Panic Disorder (PD) is a common psychiatric illness that afflicts approximately 6 million people annually in the US. Despite considerable research, the neurobiological basis of PD is poorly understood. Neurobiological models of panic propose a dysfunction in central metabolically driven alarm system coupled with a supersensitive fear/anxiety system. Although an underlying metabolic deficit has been proposed for PD it is currently unclear what metabolic triggers may initiate panic attacks in vulnerable individuals. Recently, elevated acidosis was hypothesized to be a major factor in induction of panic. This is supported by observations of acid-base dysbalance in PD. Panic attacks are often provoked by challenges causing pH imbalance. However, it is not well understood how metabolic disturbances in pH may translate to panic and fear responses. This association is critical to the pathophysiology of panicogenesis and may lead to more specific and effective therapies for PD. We recently cloned acid-sensing G-protein coupled receptor, T cell death associated gene-8 (TDAG8) from rodent brain. TDAG8 is predominant in circumventricular organs (CVOs);recently identified as sensor sites for panic stimuli. Importantly, panic-associated responses are attenuated in TDAG8-deficient mice. TDAG8 acid-sensing may provide a core mechanism to explain the basis of panic attacks. The objective of this proposal is to delineate the mechanistic link between acid-sensing TDAG8 receptor and panic-relevant responses. Relevance of acid-sensing by TDAG8 in panic and fear responses will be tested under three specific aims.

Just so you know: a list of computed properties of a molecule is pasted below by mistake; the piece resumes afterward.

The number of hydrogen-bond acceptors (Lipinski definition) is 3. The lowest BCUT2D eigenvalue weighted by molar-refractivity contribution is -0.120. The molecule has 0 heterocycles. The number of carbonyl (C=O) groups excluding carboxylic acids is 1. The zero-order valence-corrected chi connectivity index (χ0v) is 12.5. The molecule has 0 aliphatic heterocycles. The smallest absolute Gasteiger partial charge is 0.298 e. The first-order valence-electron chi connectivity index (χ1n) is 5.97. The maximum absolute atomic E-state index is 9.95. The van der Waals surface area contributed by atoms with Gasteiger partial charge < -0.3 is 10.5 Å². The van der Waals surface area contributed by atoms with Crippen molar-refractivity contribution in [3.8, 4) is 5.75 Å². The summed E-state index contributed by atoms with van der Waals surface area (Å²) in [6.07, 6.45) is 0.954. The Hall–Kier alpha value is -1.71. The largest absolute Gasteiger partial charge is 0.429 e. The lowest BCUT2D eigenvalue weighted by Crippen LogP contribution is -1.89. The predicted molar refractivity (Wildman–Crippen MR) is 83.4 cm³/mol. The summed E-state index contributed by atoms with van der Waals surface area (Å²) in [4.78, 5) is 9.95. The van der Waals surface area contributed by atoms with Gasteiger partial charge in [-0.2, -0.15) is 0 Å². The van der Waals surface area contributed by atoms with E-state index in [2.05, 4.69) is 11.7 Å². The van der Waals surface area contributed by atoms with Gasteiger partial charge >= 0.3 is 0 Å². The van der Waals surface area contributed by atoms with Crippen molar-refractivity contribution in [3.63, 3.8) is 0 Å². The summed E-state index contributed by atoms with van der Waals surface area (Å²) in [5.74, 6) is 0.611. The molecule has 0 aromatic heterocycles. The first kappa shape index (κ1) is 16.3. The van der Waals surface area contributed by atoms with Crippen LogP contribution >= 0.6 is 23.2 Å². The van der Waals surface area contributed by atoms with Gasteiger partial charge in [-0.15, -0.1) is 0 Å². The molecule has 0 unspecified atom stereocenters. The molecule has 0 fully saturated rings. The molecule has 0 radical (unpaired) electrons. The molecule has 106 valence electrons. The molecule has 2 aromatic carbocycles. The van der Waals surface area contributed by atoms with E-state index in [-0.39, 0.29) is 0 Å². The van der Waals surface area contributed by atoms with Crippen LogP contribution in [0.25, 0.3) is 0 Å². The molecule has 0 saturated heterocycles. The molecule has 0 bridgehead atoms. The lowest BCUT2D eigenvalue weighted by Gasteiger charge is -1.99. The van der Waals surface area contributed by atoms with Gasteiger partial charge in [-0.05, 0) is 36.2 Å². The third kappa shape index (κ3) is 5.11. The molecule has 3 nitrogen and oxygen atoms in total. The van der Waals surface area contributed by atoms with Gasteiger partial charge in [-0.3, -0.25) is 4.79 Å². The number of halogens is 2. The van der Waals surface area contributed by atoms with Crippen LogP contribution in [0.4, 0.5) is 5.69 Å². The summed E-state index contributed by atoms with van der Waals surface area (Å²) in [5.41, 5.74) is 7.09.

Aim 1 To determine the necessity of TDAG8 in the expression of fear, anxiety, cardiovascular and respiratory responses evoked by panicogens.
Aim 2 To determine the regulation of cellular acid-sensing chemosensory responses in the CVOs by TDAG8.
Aim 3 To determine the sufficiency of local TDAG8 activation by acidosis in the CVOs for inducing panic-like responses. Relevance: The TDAG8 receptor may provide important leads into how metabolic disturbances in pH get translated into panic responses. This association is critical to the pathophysiology of panic and may lead to more specific and effective therapies for PD.
Panic Disorder (PD) is a common and complex anxiety disorder with a life time prevalence of up to 4%. Specific treatments for PD are not available due to a poor understanding of how panic attacks are induced in panic-prone individuals. This R01 application proposes to investigate the link between acid-sensing and panic to explain how panic attacks can be triggered. Our studies will lead to an understanding of PD and provide novel treatments.
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